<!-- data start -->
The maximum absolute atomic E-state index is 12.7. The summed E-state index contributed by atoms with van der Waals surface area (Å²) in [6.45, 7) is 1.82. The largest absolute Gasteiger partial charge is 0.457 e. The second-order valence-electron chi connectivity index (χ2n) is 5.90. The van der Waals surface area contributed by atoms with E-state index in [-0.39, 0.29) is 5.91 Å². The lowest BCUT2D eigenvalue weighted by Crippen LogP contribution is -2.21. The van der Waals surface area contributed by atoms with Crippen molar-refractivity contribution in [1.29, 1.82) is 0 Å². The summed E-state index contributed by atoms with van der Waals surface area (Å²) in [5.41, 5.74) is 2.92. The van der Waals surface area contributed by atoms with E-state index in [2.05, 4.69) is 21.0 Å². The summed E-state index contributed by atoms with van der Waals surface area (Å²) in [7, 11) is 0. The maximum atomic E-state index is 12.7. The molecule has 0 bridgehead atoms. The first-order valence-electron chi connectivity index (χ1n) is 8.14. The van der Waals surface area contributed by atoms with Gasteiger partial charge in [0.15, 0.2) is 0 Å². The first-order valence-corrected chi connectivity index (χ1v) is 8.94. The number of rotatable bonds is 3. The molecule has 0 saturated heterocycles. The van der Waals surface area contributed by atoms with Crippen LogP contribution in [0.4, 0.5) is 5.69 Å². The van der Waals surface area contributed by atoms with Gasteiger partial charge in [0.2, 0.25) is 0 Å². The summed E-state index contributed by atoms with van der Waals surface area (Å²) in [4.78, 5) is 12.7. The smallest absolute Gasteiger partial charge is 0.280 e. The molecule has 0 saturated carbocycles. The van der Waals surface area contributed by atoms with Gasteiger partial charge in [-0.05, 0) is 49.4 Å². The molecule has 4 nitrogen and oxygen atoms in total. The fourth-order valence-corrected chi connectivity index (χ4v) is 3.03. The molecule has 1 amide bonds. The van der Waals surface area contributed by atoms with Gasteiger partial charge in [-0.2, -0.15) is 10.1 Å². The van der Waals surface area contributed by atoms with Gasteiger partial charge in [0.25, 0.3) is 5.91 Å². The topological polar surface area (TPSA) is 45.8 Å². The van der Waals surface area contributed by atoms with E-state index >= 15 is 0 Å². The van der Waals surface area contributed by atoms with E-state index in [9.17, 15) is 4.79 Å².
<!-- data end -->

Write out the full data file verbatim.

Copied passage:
The maximum absolute atomic E-state index is 12.7. The summed E-state index contributed by atoms with van der Waals surface area (Å²) in [6.45, 7) is 1.82. The largest absolute Gasteiger partial charge is 0.457 e. The second-order valence-electron chi connectivity index (χ2n) is 5.90. The van der Waals surface area contributed by atoms with E-state index in [-0.39, 0.29) is 5.91 Å². The lowest BCUT2D eigenvalue weighted by Crippen LogP contribution is -2.21. The van der Waals surface area contributed by atoms with Crippen molar-refractivity contribution in [1.29, 1.82) is 0 Å². The summed E-state index contributed by atoms with van der Waals surface area (Å²) in [5.41, 5.74) is 2.92. The van der Waals surface area contributed by atoms with E-state index in [2.05, 4.69) is 21.0 Å². The summed E-state index contributed by atoms with van der Waals surface area (Å²) in [7, 11) is 0. The maximum atomic E-state index is 12.7. The molecule has 0 bridgehead atoms. The first-order valence-electron chi connectivity index (χ1n) is 8.14. The van der Waals surface area contributed by atoms with Gasteiger partial charge in [0.15, 0.2) is 0 Å². The first-order valence-corrected chi connectivity index (χ1v) is 8.94. The number of rotatable bonds is 3. The molecule has 0 saturated heterocycles. The van der Waals surface area contributed by atoms with Crippen LogP contribution in [0.4, 0.5) is 5.69 Å². The van der Waals surface area contributed by atoms with Gasteiger partial charge in [0.2, 0.25) is 0 Å². The summed E-state index contributed by atoms with van der Waals surface area (Å²) in [4.78, 5) is 12.7. The smallest absolute Gasteiger partial charge is 0.280 e. The molecule has 0 saturated carbocycles. The van der Waals surface area contributed by atoms with Gasteiger partial charge in [-0.05, 0) is 49.4 Å². The molecule has 4 nitrogen and oxygen atoms in total. The fourth-order valence-corrected chi connectivity index (χ4v) is 3.03. The molecule has 1 amide bonds. The van der Waals surface area contributed by atoms with Gasteiger partial charge in [-0.2, -0.15) is 10.1 Å². The van der Waals surface area contributed by atoms with Gasteiger partial charge in [0.25, 0.3) is 5.91 Å². The topological polar surface area (TPSA) is 45.8 Å². The van der Waals surface area contributed by atoms with E-state index >= 15 is 0 Å². The van der Waals surface area contributed by atoms with E-state index in [9.17, 15) is 4.79 Å².